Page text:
Erik Ader
In June 1936, the Dutch Protestant Reverend Bastiaan Jan Ader got on his bike to cycle to the Holy Land, a daring undertaking in those days. His spirit of adventure came to him and his wife Johanna in good stead when they felt compelled to give shelter to Jewish compatriots during the Holocaust, first under the roof of their manse only, but soon also elsewhere. Rev. Ader set up and ran a network which managed to save “in all … between 200 and 300 people during the course of the war”, according to research by Yad Vashem. This number would have been more than double had he been able to execute his plan to liberate the inmates of the infamous transition camp for Dutch Jews on their way to the death camps, called “Westerbork”. His arrest in July 1944 pre-empted this. On the 20th of November 1944, he was shot by the Nazis, at the age of 34, leaving a wife and two sons.

This shared history led to a special relationship between his family and those who were rescued and their descendants, some of whom emigrated to what became Israel.

Upon her invitation, Johanna Ader visited Israel in 1964 and again in 1967, now to be present at a tree planting ceremony at the Avenue des Justes”  )of the Righteous Among the Nations( at Yad Vashem and at a ceremony of revealing a commemoration stone near Netiv HaLamed-Heh in a forest planted by the Jewish National Fund (JNF). Grateful survivors had donated 1100 trees for this forest, planted in the name of her late husband.

News that his wife had given birth to a second son and that mother and child were well did not reach Ds. Ader in his prison cell. This son decided in 1966 to visit Israel as well, but instead of taking a plane he choose to follow his father’s trail overland, hitchhiking. The decision led him through three Arab countries. In doing so, he inevitably came across people who up to eighteen years ago had lived in Palestine but were barred from returning to their homes. He was confronted by the fact that the saying “a land without people for a people without a land” was a half-truth.

With a guide of the JNF he was taken on a short visit to the trees planted in his father’s name. What he saw were very small, very young pine trees on a stony slope. What he learned was that they were planted to make the desert bloom. What he failed to notice was that under the young trees were remnants of terraces. What he failed to ask was what had been there before.

What he observed though is that as a rule, the history of this land began either more than nineteen centuries old or right after 1948. When asking questions about the history before 1948 he was met with ignorance, indifference or irritation, also by his most hospitable hosts. Interest in the countries he had travelled through was conspicuously absent, as if he had flown in directly from Holland.

He returned to Israel in 2004 and 2005. He revisited Netiv HaLamed-Heh, taking his time this time. He discovered centuries-old olive trees nearby. Closer inspection revealed other telltales of a previous presence, including the terraces. When he asked around in Netiv HaLamed-Heh, nobody could tell him what had been there before October 1948. What they could tell him was that a “Beit Netiv” already had existed as a Jewish village in biblical times.

When asked the JNF about it, no answers were given. With the help of Zochrot, he found that there had been a village called Bait Nattif. With the help of yet others he found people who were amongst those who had had to flee this village in 1948. “Fleeing” is not quite the word: they were forced out by the IDF. They now lived in a refugee camp near Bethlehem. He interviewed one of them in 2010 and learned that after the war of June 1967 some of them seized the opportunity to go to visit their old village and found three walls and parts of the roof of their house still standing. They then sat down under a carob tree for a picnic. Soon afterwards, bulldozers came to raze the still standing structures of Bait Nattif, so as to erase any illusions about returning to their ancestral homes and lands.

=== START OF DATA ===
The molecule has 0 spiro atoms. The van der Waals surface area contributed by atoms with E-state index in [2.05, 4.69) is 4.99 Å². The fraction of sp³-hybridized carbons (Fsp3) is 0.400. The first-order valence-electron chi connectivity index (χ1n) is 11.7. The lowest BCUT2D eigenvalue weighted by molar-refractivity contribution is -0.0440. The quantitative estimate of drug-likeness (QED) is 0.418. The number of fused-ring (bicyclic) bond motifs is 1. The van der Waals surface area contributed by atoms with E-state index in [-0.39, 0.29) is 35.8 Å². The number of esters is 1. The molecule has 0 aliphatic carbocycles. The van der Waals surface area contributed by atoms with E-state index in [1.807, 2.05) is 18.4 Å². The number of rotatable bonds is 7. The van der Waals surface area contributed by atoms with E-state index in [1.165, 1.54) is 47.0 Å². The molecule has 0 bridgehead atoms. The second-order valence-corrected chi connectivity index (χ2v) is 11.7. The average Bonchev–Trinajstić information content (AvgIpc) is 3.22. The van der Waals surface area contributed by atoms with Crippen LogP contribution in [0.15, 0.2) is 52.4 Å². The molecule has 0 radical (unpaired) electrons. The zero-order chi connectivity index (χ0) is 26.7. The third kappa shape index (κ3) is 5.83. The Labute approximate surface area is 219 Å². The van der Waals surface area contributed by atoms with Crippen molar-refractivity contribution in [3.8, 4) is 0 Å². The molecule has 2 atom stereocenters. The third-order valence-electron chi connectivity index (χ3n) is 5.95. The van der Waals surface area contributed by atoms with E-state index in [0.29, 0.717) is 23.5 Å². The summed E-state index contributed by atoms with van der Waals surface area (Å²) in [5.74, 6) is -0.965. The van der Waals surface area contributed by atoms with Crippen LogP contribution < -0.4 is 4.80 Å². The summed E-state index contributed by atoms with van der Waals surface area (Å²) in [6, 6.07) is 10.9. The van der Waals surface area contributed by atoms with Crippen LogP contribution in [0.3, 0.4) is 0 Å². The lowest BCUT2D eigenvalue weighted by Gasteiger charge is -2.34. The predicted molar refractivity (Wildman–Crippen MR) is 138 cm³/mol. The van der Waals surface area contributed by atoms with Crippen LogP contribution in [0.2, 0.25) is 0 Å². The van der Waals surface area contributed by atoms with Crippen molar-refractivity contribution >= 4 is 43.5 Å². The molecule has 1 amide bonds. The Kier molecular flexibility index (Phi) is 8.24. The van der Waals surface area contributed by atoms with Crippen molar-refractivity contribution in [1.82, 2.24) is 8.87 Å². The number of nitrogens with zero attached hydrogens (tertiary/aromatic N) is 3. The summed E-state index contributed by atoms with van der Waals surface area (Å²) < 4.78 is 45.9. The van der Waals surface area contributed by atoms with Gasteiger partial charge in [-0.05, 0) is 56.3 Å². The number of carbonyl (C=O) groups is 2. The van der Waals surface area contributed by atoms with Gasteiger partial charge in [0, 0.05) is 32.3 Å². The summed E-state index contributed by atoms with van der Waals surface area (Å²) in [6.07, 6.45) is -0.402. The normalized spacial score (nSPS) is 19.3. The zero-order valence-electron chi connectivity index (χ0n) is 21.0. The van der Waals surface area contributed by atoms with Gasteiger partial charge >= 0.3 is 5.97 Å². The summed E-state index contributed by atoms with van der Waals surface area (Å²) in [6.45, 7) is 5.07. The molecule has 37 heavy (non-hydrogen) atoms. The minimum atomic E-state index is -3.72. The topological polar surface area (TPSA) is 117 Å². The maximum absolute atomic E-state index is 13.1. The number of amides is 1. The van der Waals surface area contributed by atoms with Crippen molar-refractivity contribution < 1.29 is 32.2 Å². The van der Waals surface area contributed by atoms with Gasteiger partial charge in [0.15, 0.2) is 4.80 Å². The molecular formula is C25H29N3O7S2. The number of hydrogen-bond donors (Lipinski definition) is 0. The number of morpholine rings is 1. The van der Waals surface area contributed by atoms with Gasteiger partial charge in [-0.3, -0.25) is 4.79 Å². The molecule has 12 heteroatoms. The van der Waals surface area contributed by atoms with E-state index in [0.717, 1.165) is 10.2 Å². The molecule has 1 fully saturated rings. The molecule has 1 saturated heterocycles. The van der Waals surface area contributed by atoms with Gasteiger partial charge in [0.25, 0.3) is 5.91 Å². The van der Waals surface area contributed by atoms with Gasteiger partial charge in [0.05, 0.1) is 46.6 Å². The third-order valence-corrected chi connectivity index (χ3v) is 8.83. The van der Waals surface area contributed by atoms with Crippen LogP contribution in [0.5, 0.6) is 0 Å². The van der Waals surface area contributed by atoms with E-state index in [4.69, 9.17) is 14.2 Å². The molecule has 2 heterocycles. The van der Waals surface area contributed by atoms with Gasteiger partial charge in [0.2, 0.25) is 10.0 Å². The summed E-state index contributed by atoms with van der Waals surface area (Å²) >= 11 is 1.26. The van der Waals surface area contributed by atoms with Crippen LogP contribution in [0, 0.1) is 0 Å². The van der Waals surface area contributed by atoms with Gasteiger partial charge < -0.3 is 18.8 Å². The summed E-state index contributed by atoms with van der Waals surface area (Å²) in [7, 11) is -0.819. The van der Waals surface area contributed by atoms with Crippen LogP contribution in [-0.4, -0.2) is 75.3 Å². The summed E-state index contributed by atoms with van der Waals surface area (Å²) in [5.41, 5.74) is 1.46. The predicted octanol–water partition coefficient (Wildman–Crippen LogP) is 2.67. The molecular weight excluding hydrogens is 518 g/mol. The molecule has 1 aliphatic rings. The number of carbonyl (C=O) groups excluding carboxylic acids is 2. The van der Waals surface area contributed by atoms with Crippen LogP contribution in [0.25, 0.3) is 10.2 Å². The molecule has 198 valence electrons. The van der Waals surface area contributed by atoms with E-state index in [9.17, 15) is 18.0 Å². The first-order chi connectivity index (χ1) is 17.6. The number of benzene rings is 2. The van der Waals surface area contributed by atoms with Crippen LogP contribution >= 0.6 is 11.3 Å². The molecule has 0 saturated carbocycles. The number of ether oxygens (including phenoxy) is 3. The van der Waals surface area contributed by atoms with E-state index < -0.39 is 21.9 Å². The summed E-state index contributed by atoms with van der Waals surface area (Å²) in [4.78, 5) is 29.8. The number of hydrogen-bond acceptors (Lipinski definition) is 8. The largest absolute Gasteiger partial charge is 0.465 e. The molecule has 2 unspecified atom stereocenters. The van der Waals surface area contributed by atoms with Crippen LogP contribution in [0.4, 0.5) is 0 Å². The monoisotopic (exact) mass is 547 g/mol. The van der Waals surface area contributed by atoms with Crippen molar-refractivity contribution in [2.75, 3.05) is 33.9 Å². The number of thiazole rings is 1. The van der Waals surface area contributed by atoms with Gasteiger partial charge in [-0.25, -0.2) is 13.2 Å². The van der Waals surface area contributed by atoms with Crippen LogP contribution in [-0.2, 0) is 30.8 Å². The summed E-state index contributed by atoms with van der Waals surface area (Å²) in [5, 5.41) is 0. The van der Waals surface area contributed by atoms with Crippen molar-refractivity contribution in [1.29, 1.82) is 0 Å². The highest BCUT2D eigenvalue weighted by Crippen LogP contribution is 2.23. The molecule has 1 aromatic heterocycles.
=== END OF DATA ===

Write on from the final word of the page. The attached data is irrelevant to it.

No doubt these trees were donated in good faith and the revealing of the commemoration stone for Rev. Ader by his widow equally so. But the fact of the matter is that these trees were planted to wipe out the traces of a previous existence rather than make the desert bloom – to cover up a great injustice.

One cannot ask Rev. Ader what he would have thought about seeing his name tied to this injustice, but knowing what the man stood for it is not difficult to guess.

Nearby is a huge monument for the 35 Haganah soldiers fallen in their attempt to reach the besieged settlements of Gush Etzion in January 1948. One of the fallen in Gush Etzion in May 1948 was the young husband of one of the women rescued by Rev. Ader, who had immigrated to Palestine. One can and should not close ones eyes to the suffering of the Jewish people before 1948, nor for the suffering of the Jewish people in Israel during and after the “War of Independence”. But one should also open one’s eyes for the suffering of the Palestinians, in the thirties of the past century, during and ever since the Nakba, and under a brutal occupation for nearly half a century since 1967. They are the victims of what Benjamin Beit-Halahmi aptly called “the original sin”: the dispossession and victimization of a whole people. It is still going on. Under our eyes, in our times.

A just and lasting solution to the conflict between the Israeli and Palestinian peoples seems remote. A first step would necessarily be recognition of each other’s suffering and seeking atonement for one’s wrong doings. The acts of the JNF are aimed at making this impossible. They continue to be instrumental in the dispossession of Palestinians. Tying the name of the Rev. Ader to it is an abuse.

Zochrot is to be commended for taking a stand against this collective, politically inspired amnesia in Israeli society.


Download File